Making North Hollywod Sidewalks “Great” Again….with the City of Los Angeles’ Safe Sidewalks plan.
You know you’ve tripped, stubbed your toe, dropped everything because of a broken sidewalk. It’s ok. Help is on the way. The City of L.A. is making North Hollywood sidewalks safe again.
The City of Los Angeles today launched “Safe Sidewalks LA” –i ts comprehensive, 30-year sidewalk repair program, an unprecedented City investment of $1.4 billion to fix its sidewalks, making them accessible to everyone and renewing them as a center of civic life and pride.
The program was approved unanimously today by the Los Angeles City Council after nearly three years of public dialogue, led by the Council’s Budget and Finance and Public Works and Gang Reduction Committees in collaboration with the Mayor’s Office, and bolstered by input from hundreds of residents from across the City. Safe Sidewalks LA is spearheaded by the City’s Bureau of Engineering (BOE) in close coordination with many departments and agencies, notably the Department on Disability, which will play a vital role in the program’s implementation.
“Safe and restored sidewalks make our neighborhoods more livable and our city more beautiful,” said Mayor Eric Garcetti. “Working with the City Council, we took on a 40-year-old challenge to repair our broken sidewalks. We can now redouble those efforts, and I encourage all Angelenos to take advantage of this historic program. Together we are going to improve access and safety, boost property values and give people across Los Angeles reason to feel good about our public walkways.”
While repairs surrounding City facilities, such as fire stations, police stations, parks, libraries and recreation centers, are currently in progress, this next phase is an expansion of the repair program that will address broken sidewalks and will prioritize repair requests from people with disabilities, their families and caretakers. Through a cost-sharing initiative, this next phase will also offer a limited number of rebates to property owners who are willing to fix their own sidewalks.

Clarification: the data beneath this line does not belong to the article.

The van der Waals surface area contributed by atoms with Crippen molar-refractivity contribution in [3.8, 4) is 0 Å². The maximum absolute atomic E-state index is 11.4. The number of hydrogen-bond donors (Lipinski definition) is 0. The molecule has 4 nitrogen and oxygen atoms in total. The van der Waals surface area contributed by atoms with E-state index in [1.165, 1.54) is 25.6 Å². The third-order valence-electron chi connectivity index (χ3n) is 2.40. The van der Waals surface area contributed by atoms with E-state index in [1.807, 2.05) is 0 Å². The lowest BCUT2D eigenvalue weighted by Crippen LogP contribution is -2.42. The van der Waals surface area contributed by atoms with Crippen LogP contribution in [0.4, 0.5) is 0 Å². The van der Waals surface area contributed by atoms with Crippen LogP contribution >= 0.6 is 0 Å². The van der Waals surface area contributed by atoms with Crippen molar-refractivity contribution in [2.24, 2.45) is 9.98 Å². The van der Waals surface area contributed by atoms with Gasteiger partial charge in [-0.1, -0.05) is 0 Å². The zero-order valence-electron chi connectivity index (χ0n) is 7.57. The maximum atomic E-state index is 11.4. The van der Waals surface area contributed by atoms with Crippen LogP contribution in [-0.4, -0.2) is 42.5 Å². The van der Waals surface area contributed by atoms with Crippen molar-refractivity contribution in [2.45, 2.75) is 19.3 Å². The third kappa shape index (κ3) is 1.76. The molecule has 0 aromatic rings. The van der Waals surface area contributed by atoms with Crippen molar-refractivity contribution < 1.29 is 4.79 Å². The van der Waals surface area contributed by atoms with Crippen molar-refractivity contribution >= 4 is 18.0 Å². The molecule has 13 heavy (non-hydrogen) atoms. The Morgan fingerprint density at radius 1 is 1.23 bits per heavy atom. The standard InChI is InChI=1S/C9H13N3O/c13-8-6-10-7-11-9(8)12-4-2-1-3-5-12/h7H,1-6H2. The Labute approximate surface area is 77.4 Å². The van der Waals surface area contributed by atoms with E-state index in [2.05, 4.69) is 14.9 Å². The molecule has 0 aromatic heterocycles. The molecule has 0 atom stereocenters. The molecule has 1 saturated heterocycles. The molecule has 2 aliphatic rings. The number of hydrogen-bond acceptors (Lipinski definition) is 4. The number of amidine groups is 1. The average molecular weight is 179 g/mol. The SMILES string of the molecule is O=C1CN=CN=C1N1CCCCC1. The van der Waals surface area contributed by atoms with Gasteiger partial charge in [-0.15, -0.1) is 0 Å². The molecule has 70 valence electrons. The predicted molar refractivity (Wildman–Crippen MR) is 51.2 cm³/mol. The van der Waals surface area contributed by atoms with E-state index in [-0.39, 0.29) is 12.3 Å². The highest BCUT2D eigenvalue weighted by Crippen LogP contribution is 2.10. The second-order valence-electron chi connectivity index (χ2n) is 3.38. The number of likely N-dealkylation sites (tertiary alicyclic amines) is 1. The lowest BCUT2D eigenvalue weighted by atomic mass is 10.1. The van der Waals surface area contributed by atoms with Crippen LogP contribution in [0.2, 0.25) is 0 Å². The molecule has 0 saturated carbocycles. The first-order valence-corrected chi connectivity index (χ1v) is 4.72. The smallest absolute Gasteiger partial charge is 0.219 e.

Specifically, Safe Sidewalks LA includes:
*Access Request Program: People with a mobility disability who encounter physical barriers due to broken sidewalks, missing curb ramps or other barriers in the public right of way can request a repair.
*Rebate Program: A limited-time rebate for eligible property owners willing to pay for their own sidewalk repairs and get them fixed in an accelerated time. Owners can receive up to $2,000 for a residential lot or $4,000 for a commercial lot. The rebate program will be available for three years.
*Reporting: The general public can report a sidewalk in need of repair.
To submit a sidewalk repair request and for more information on Safe Sidewalks LA, go to www.sidewalks.lacity.org (site is available on December 1) or call 3-1-1. “For decades, the City of Los Angeles lacked a coherent plan to deal with crumbling sidewalks in our neighborhoods,” said Councilmember Paul Krekorian, chair of the City’s Budget and Finance Committee. “That’s all changing with Safe Sidewalks LA, an equitable and sustainable plan to repair every sidewalk in the city that needs it. The plan makes good on the city’s promise to improve our neighborhoods and make walkways safe and accessible to everyone, while also offering a limited rebate to home and business owners who want the freedom to initiate repairs themselves. It’s going to completely renew our sidewalk infrastructure in the years to come.”
“Today we are moving one step closer to efficiently and effectively fixing every sidewalk in LA,” said Councilmember Joe Buscaino. “The Sidewalk Rebate program is a limited opportunity for LA property owners to accelerate their sidewalk repair by completing the work themselves and receiving a 50% rebate from the City as well as a warranty on the work.”
“In leading the public-private partnership that is implementing the City’s Sidewalk Repair Program, we are delivering these improvements to the highest standards possible as we work together to make sidewalks accessible to everyone in Los Angeles” said Gary Lee Moore, City Engineer.
About L.A. City Department of Public Works The Department is comprised of five bureaus: Sanitation, Engineering, Street Services, Street Lighting and Contract Administration, and consists of over 5,400 employees who are responsible for design, construction, renovation and operation of public projects ranging from bridges to wastewater treatment plants and libraries; curbside collection and graffiti removal; and maintenance of streets, sidewalks, sewers, streetlights and street trees.
The Department is governed by the Board of Public Works (BPW), a five-member full-time executive team that is committed to deliver projects and programs that enhance quality of life, economic growth, public health and the environment to more than four-million residents in more than 450 square miles.
For more information, please visit http://bpw.lacity.org.
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